One would suppose from Jacques Barzun’s introductory essay to this selection that this project, which Restif originally imagined as 1,001 Parisian Nights, was conceived as a sort of documentary experiment. An exhaustive catalogue of the seamy nocturnal underworld of Paris in the late 18th century, Restif’s extended rambles and the salacious tableaux he witnessed (and more often than not inserted himself into as a sort of immaculate and irreproachable moral authority – a pretty damn good joke in its own right) were allegedly duly reported to “the Marquise”, a mysterious noblewoman with an apparently bottomless desire to assist the poor, the disadvantaged, and the unavoidably debauched. Barely 30 pages into this selection – itself a portion of a much larger work – we’ve already met con artists, brothel keepers, grave robbers, pickpockets, juvenile delinquents, murderers, pedophiles, gay-baiters, child prostitutes, and “effeminate men”.
Restif (the “de la Bretonne” was an affectation) was a tireless scribbler who, when he wasn’t on the prowl for a suitable orifice, was consumed with writing about what he found when he got there, and keeping precise records that, if we can trust him as an erotic memoirist, rival those of his near contemporary, Giacomo Casanova. On his own terms, this short, fat, balding and swarthy fellow was a bit of a libertine, or as we might more accurately describe his sort these days, a serial rapist. In these pages, however, the idealized Monsieur Restif is much more interested in returning seduced young maidens back into the arms of their worried parents than one would suspect from what we know of his autobiographical portrayal in other works.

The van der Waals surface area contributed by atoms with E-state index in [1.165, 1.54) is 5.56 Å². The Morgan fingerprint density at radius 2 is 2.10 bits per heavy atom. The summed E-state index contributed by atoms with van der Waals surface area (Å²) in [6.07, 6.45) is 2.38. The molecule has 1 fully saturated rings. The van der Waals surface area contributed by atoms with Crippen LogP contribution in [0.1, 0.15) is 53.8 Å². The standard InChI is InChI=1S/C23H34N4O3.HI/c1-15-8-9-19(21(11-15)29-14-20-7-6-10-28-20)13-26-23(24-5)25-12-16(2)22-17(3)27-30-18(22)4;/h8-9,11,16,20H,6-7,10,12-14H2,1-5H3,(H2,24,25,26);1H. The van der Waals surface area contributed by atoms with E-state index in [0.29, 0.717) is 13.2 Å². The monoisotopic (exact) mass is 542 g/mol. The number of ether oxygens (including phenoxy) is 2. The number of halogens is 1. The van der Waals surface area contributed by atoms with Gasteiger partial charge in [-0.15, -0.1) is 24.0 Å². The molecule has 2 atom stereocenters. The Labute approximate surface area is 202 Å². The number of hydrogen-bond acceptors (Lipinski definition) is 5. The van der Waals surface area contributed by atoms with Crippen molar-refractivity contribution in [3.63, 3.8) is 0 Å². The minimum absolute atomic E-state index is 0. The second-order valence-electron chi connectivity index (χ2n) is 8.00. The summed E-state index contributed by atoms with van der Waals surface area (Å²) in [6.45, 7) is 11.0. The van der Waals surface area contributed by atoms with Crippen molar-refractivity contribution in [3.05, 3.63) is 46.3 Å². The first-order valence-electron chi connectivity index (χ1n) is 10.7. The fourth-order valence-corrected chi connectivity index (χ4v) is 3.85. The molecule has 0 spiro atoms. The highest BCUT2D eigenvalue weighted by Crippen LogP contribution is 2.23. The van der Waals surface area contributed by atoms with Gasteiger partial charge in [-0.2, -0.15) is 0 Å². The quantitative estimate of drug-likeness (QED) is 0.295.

The dust jacket of my 1962 edition shows an amusingly clean drawing of Paris in broad daylight that belies the dark and disturbing portrait of the nocturnal metropolis that Restif is trying to convey. Reading the selections, I like to imagine what a delightfully dark series of graphic storybooks this could make under the pencil of a suitably talented illustrator (think of something akin to Dore’s illustrations of London as a city of dreadful night).
We must assume that there is a kernel of reality in the vision that Restif is attempting to portray, but I am less inclined than Mr. Barzun to see Restif as a social reformer (although he did, in fairness, support reformation – although certainly not elimination – of prostitution in Paris) than as an exploitative storyteller trading on and embellishing to lurid effect the dangers and degeneracies of the lost and hopeless habitués of the dark city. This is neither Henry Mayhew’s London nor Jacob Riis’s New York, but rather an entertainment based on the debased sufferings of the lower depths, in which the Marquise is the conscious stand-in for the titillated reader. It is, for all that, quite entertaining, particularly when taken in small doses.